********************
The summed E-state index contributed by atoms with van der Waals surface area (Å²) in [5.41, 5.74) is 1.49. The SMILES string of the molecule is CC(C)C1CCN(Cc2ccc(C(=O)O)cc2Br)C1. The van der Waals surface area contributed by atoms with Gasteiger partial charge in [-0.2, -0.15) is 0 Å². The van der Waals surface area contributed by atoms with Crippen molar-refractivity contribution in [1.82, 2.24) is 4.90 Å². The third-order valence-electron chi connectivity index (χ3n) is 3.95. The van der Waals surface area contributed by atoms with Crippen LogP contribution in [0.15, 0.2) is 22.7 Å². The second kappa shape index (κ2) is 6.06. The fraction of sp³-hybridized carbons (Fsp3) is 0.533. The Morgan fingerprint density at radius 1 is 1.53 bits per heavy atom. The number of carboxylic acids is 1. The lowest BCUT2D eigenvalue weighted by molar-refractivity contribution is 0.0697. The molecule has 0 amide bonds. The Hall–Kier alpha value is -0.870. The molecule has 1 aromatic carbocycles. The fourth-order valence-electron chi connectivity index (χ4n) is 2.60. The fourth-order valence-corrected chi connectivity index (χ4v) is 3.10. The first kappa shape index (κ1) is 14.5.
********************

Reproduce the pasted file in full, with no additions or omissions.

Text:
The summed E-state index contributed by atoms with van der Waals surface area (Å²) in [5.41, 5.74) is 1.49. The SMILES string of the molecule is CC(C)C1CCN(Cc2ccc(C(=O)O)cc2Br)C1. The van der Waals surface area contributed by atoms with Gasteiger partial charge in [-0.2, -0.15) is 0 Å². The van der Waals surface area contributed by atoms with Crippen molar-refractivity contribution in [1.82, 2.24) is 4.90 Å². The third-order valence-electron chi connectivity index (χ3n) is 3.95. The van der Waals surface area contributed by atoms with Crippen LogP contribution in [0.15, 0.2) is 22.7 Å². The second kappa shape index (κ2) is 6.06. The fraction of sp³-hybridized carbons (Fsp3) is 0.533. The Morgan fingerprint density at radius 1 is 1.53 bits per heavy atom. The number of carboxylic acids is 1. The lowest BCUT2D eigenvalue weighted by molar-refractivity contribution is 0.0697. The molecule has 0 amide bonds. The Hall–Kier alpha value is -0.870. The molecule has 1 aromatic carbocycles. The fourth-order valence-electron chi connectivity index (χ4n) is 2.60. The fourth-order valence-corrected chi connectivity index (χ4v) is 3.10. The first kappa shape index (κ1) is 14.5.